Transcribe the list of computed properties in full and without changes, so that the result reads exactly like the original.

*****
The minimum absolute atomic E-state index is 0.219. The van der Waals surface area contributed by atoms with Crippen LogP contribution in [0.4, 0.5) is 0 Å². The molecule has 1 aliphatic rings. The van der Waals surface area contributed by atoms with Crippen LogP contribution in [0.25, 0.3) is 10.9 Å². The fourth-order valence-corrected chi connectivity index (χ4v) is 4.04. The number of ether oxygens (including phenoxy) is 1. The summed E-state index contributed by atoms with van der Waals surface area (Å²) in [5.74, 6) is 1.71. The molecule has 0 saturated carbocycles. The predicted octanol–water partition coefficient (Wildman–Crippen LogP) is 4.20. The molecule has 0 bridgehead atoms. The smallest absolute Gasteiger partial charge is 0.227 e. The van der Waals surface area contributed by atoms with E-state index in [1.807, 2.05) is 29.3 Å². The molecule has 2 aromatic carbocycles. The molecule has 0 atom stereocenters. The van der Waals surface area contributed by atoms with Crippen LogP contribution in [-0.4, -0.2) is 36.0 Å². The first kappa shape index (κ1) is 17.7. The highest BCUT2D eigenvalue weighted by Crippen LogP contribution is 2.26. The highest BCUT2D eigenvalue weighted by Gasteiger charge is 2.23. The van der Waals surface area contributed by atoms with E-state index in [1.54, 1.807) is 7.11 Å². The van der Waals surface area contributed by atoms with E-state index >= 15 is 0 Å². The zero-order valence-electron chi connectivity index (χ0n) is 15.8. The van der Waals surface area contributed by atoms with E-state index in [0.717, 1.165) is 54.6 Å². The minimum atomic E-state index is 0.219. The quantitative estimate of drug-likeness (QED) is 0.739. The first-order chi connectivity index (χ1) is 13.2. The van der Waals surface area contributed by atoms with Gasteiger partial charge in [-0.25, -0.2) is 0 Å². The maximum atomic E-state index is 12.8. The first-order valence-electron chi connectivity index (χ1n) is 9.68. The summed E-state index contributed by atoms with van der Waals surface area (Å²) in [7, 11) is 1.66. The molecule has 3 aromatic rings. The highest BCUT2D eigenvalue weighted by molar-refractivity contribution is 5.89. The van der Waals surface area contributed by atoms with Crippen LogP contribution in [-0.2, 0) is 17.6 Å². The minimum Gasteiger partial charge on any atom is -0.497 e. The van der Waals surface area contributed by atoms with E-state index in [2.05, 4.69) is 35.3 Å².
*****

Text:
The minimum absolute atomic E-state index is 0.219. The van der Waals surface area contributed by atoms with Crippen LogP contribution in [0.4, 0.5) is 0 Å². The molecule has 1 aliphatic rings. The van der Waals surface area contributed by atoms with Crippen LogP contribution in [0.25, 0.3) is 10.9 Å². The fourth-order valence-corrected chi connectivity index (χ4v) is 4.04. The number of ether oxygens (including phenoxy) is 1. The summed E-state index contributed by atoms with van der Waals surface area (Å²) in [5.74, 6) is 1.71. The molecule has 0 saturated carbocycles. The predicted octanol–water partition coefficient (Wildman–Crippen LogP) is 4.20. The molecule has 0 bridgehead atoms. The smallest absolute Gasteiger partial charge is 0.227 e. The van der Waals surface area contributed by atoms with E-state index in [1.807, 2.05) is 29.3 Å². The molecule has 2 aromatic carbocycles. The molecule has 0 atom stereocenters. The van der Waals surface area contributed by atoms with Crippen LogP contribution in [-0.4, -0.2) is 36.0 Å². The first kappa shape index (κ1) is 17.7. The highest BCUT2D eigenvalue weighted by Crippen LogP contribution is 2.26. The highest BCUT2D eigenvalue weighted by Gasteiger charge is 2.23. The van der Waals surface area contributed by atoms with E-state index in [1.54, 1.807) is 7.11 Å². The van der Waals surface area contributed by atoms with E-state index >= 15 is 0 Å². The zero-order valence-electron chi connectivity index (χ0n) is 15.8. The van der Waals surface area contributed by atoms with E-state index in [0.717, 1.165) is 54.6 Å². The minimum atomic E-state index is 0.219. The quantitative estimate of drug-likeness (QED) is 0.739. The first-order chi connectivity index (χ1) is 13.2. The van der Waals surface area contributed by atoms with Gasteiger partial charge in [-0.25, -0.2) is 0 Å². The maximum atomic E-state index is 12.8. The first-order valence-electron chi connectivity index (χ1n) is 9.68. The summed E-state index contributed by atoms with van der Waals surface area (Å²) in [7, 11) is 1.66. The molecule has 3 aromatic rings. The highest BCUT2D eigenvalue weighted by molar-refractivity contribution is 5.89. The van der Waals surface area contributed by atoms with Crippen LogP contribution in [-0.2, 0) is 17.6 Å². The minimum Gasteiger partial charge on any atom is -0.497 e. The van der Waals surface area contributed by atoms with E-state index in [2.05, 4.69) is 35.3 Å².